What Police Look for When Stopping for OUI, by Worcester DUI Attorney

What the Police are Looking for When You are Stopped for OUI

When you are stopped after consuming any amount of alcohol, you are undoubtedly going to be nervous. You will begin to wonder what the police officer is looking for in making a decision to arrest for OUI. What you may not consider is that the officer has already made crucial observations about your operation of the motor vehicle, according to Worcester dui attorney Shane W. Surrette.

For example, if it is reported that you were speeding, and that was the only basis of the stop, such a simple reason to stop the vehicle provides a significant amount of Operating Under the Influence information. Consider, for instance, the situation where the officer has been following a motor vehicle for one-half mile, and he stops the vehicle for excessive speed only.

We now can infer, and the officer will have to agree that the motor vehicle stayed within its lane of travel, the vehicle never swerved, it didn’t enter the breakdown lane, and it didn’t come close to hitting anything. Similarly, the vehicle clearly stopped at an appropriate time, otherwise there would likely be a charge for failure to stop for police.

Furthermore, the officer will be looking for how you turn to the side of the road in making a decision to arrest for OUI. For example, did the vehicle abruptly stop with the operator slamming on the brakes, and did the vehicle stop at an angle or straight off the side of the road. The main question at this stage of the vehicle stop is, “whether there was anything unusual about the way the vehicle stopped on the side of the road.

As a result, before the officer ever has a conversation with a motor vehicle operator who is driving after consuming any amount of alcohol, he/she has already made numerous observations which will impact an OUI decision.

Meaning of “Under the Influence” by Worcester Defense Attorney

What Does It Means to Be Under the Influence of Alcohol

Under Massachusetts law there are two ways for the government to prove that someone committed the offense of operating under the influence of alcohol, according to defense attorney Shane W. Surrette of Worcester, MA. The Commonwealth may allege that at the time of operation, the person’s blood alcohol content, as measured by a breathalyzer test, was .08 or above. The Commonwealth may also allege operation on a public way at a time the person’s alertness, judgment, and ability to respond promptly were reduced by the consumption of alcohol.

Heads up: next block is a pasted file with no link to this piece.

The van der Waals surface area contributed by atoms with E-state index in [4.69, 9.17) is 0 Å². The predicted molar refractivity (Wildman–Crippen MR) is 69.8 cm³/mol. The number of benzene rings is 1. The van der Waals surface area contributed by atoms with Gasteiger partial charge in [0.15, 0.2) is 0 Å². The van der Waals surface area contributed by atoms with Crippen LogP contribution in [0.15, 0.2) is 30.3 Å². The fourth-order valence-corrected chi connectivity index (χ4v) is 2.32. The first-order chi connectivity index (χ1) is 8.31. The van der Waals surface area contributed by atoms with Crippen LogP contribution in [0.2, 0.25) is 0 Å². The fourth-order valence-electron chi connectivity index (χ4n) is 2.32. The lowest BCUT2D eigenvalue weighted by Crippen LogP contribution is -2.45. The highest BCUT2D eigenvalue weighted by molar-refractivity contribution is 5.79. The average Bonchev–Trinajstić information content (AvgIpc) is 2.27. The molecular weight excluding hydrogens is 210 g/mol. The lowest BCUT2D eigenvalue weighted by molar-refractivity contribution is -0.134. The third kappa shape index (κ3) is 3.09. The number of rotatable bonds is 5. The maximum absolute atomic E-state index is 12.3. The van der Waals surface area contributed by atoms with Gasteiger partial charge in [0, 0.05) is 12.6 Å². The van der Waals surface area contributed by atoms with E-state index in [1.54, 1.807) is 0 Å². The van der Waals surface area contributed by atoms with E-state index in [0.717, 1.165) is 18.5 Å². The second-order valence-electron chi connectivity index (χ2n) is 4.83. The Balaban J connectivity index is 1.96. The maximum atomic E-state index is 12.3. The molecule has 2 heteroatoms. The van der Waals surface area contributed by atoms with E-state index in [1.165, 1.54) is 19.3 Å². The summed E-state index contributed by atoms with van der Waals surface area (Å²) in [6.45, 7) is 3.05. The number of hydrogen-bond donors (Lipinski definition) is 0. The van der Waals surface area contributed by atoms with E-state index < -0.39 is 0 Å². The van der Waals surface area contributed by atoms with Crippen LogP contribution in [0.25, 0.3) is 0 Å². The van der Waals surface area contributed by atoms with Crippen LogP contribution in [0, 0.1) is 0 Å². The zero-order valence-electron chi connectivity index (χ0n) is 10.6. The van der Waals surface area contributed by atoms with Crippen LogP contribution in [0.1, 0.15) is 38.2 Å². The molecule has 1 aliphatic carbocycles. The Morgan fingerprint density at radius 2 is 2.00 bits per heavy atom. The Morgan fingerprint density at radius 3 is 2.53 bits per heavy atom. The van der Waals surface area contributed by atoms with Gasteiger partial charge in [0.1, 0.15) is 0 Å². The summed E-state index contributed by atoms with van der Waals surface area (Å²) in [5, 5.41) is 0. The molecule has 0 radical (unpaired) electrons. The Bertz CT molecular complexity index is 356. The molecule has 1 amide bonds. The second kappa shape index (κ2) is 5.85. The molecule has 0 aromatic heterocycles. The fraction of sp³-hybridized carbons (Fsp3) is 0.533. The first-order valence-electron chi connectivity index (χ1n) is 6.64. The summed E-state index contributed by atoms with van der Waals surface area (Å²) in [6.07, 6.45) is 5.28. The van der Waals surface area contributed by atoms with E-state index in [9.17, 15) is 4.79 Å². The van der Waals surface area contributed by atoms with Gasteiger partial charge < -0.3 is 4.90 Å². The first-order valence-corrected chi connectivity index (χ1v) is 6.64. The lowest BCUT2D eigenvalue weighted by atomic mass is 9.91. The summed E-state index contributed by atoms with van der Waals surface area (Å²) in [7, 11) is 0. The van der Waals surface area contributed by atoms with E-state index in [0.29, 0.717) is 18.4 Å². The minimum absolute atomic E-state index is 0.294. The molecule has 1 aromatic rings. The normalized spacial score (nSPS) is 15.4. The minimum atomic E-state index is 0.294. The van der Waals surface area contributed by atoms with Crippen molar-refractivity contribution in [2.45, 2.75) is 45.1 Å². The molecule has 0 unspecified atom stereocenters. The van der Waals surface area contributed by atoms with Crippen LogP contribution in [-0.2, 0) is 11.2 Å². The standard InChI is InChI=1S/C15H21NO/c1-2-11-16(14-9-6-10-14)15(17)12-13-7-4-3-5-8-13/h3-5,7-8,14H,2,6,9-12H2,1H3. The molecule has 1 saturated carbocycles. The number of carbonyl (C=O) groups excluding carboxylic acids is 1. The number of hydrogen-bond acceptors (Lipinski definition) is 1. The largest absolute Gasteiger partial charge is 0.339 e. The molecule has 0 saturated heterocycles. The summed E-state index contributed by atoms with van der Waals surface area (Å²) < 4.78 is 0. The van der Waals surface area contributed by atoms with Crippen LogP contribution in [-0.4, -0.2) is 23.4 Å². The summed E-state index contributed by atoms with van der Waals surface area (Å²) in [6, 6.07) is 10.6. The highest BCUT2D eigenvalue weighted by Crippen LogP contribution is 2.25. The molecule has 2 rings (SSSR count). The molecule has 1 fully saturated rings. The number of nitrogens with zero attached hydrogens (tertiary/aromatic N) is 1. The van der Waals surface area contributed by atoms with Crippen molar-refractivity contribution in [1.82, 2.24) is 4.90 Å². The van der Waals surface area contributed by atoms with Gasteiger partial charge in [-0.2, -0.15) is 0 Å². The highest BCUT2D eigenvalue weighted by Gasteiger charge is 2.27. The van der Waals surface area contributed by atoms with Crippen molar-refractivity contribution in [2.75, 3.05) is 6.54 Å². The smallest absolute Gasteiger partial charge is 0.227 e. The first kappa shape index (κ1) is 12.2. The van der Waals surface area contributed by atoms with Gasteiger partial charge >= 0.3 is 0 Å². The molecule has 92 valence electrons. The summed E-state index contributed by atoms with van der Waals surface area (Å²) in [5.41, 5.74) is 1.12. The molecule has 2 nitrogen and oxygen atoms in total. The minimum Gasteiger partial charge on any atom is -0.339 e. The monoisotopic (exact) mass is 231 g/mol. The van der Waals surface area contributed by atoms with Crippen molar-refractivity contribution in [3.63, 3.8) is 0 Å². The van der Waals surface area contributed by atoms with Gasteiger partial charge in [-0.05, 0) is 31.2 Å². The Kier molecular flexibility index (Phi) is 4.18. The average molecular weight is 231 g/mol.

When there is a breathalyzer test taken that is .08 or above, the Commonwealth will normally proceed under both theories of OUI. When there is a breathalyzer refusal or failure of the machine to record a number, the Commonwealth will only be able to proceed on the under the influence or reduced alertness branch of the statute.

In cases proceeded on under both theories, the Commonwealth has more to throw at the proverbial wall in hope that something sticks. For example, if the breath test result is high, but the person shows no signs of impairment, the breath test will be highlighted at trial beyond the under the influence theory, and vice versa.

What is essential in any OUI case whether one is charged under one or both prongs of the statute, is to choose a criminal defense attorney with experience trying cases with and without a breathalyzer test. When the government throws it all at the all hoping that something sticks, go with an experienced OUI attorney who can even out the odds.

For a free consultation with Attorney Shane W. Surrette, click the button below:

DUI Attorney Advice on Drunk Driving Arrest

We have reached the end of the summer and as the warm weather fades, there will be a lot of cookouts and Labor Day celebrations. As with any celebration, alcohol is likely to be served or will simply be made available.

As a result, it is common to have a few drinks with your friends and family as you relax and unwind. What is important to keep in mind is that after each drink you consume, your alertness, judgment, and ability to respond promptly get lessened. This is what the standard is for operating under the influence of alcohol under Massachusetts law, according to Worcester dui attorney Shane W. Surrette.